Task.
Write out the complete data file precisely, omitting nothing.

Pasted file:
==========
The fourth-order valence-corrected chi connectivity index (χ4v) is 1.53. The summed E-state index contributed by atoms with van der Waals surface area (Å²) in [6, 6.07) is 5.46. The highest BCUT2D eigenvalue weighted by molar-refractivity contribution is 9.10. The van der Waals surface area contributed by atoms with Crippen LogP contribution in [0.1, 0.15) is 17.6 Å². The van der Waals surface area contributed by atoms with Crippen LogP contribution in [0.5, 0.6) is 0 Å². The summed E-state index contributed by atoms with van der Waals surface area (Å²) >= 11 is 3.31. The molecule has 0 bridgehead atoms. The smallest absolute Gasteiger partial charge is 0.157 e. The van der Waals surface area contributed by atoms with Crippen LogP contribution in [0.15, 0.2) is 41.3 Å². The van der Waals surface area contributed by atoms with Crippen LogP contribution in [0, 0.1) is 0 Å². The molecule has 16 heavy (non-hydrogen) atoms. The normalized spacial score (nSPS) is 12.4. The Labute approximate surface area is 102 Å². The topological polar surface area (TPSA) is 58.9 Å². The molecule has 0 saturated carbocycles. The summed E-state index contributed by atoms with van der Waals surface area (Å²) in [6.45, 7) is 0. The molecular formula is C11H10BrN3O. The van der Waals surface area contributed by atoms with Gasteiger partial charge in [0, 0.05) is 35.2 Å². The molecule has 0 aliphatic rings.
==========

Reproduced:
The fourth-order valence-corrected chi connectivity index (χ4v) is 1.53. The summed E-state index contributed by atoms with van der Waals surface area (Å²) in [6, 6.07) is 5.46. The highest BCUT2D eigenvalue weighted by molar-refractivity contribution is 9.10. The van der Waals surface area contributed by atoms with Crippen LogP contribution in [0.1, 0.15) is 17.6 Å². The van der Waals surface area contributed by atoms with Crippen LogP contribution in [0.5, 0.6) is 0 Å². The summed E-state index contributed by atoms with van der Waals surface area (Å²) >= 11 is 3.31. The molecule has 0 bridgehead atoms. The smallest absolute Gasteiger partial charge is 0.157 e. The van der Waals surface area contributed by atoms with Crippen LogP contribution in [0.15, 0.2) is 41.3 Å². The van der Waals surface area contributed by atoms with Crippen LogP contribution in [0, 0.1) is 0 Å². The molecule has 16 heavy (non-hydrogen) atoms. The normalized spacial score (nSPS) is 12.4. The Labute approximate surface area is 102 Å². The topological polar surface area (TPSA) is 58.9 Å². The molecule has 0 saturated carbocycles. The summed E-state index contributed by atoms with van der Waals surface area (Å²) in [6.45, 7) is 0. The molecular formula is C11H10BrN3O. The van der Waals surface area contributed by atoms with Gasteiger partial charge in [0, 0.05) is 35.2 Å². The molecule has 0 aliphatic rings.